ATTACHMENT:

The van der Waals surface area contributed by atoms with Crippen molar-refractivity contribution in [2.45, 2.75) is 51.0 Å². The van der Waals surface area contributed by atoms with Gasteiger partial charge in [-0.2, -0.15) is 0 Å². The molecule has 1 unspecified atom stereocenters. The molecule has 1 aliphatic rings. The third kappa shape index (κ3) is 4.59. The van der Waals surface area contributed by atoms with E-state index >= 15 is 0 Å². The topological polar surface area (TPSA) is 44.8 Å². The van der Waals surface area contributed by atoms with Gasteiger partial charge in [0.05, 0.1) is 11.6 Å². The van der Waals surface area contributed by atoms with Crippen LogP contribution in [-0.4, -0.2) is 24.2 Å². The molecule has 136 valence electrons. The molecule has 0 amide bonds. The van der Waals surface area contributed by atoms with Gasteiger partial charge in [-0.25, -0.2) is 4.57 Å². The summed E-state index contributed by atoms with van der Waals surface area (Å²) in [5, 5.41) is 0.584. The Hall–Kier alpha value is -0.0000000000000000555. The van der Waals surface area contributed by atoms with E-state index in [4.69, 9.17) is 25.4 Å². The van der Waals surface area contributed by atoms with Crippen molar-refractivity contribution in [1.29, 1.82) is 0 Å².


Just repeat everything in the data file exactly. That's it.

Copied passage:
The van der Waals surface area contributed by atoms with Crippen molar-refractivity contribution in [2.45, 2.75) is 51.0 Å². The van der Waals surface area contributed by atoms with Gasteiger partial charge in [-0.2, -0.15) is 0 Å². The molecule has 1 unspecified atom stereocenters. The molecule has 1 aliphatic rings. The third kappa shape index (κ3) is 4.59. The van der Waals surface area contributed by atoms with E-state index >= 15 is 0 Å². The topological polar surface area (TPSA) is 44.8 Å². The van der Waals surface area contributed by atoms with Gasteiger partial charge in [0.05, 0.1) is 11.6 Å². The van der Waals surface area contributed by atoms with Crippen LogP contribution in [-0.4, -0.2) is 24.2 Å². The molecule has 136 valence electrons. The molecule has 0 amide bonds. The van der Waals surface area contributed by atoms with Gasteiger partial charge in [-0.25, -0.2) is 4.57 Å². The summed E-state index contributed by atoms with van der Waals surface area (Å²) in [5, 5.41) is 0.584. The Hall–Kier alpha value is -0.0000000000000000555. The van der Waals surface area contributed by atoms with E-state index in [4.69, 9.17) is 25.4 Å². The van der Waals surface area contributed by atoms with Crippen molar-refractivity contribution in [1.29, 1.82) is 0 Å².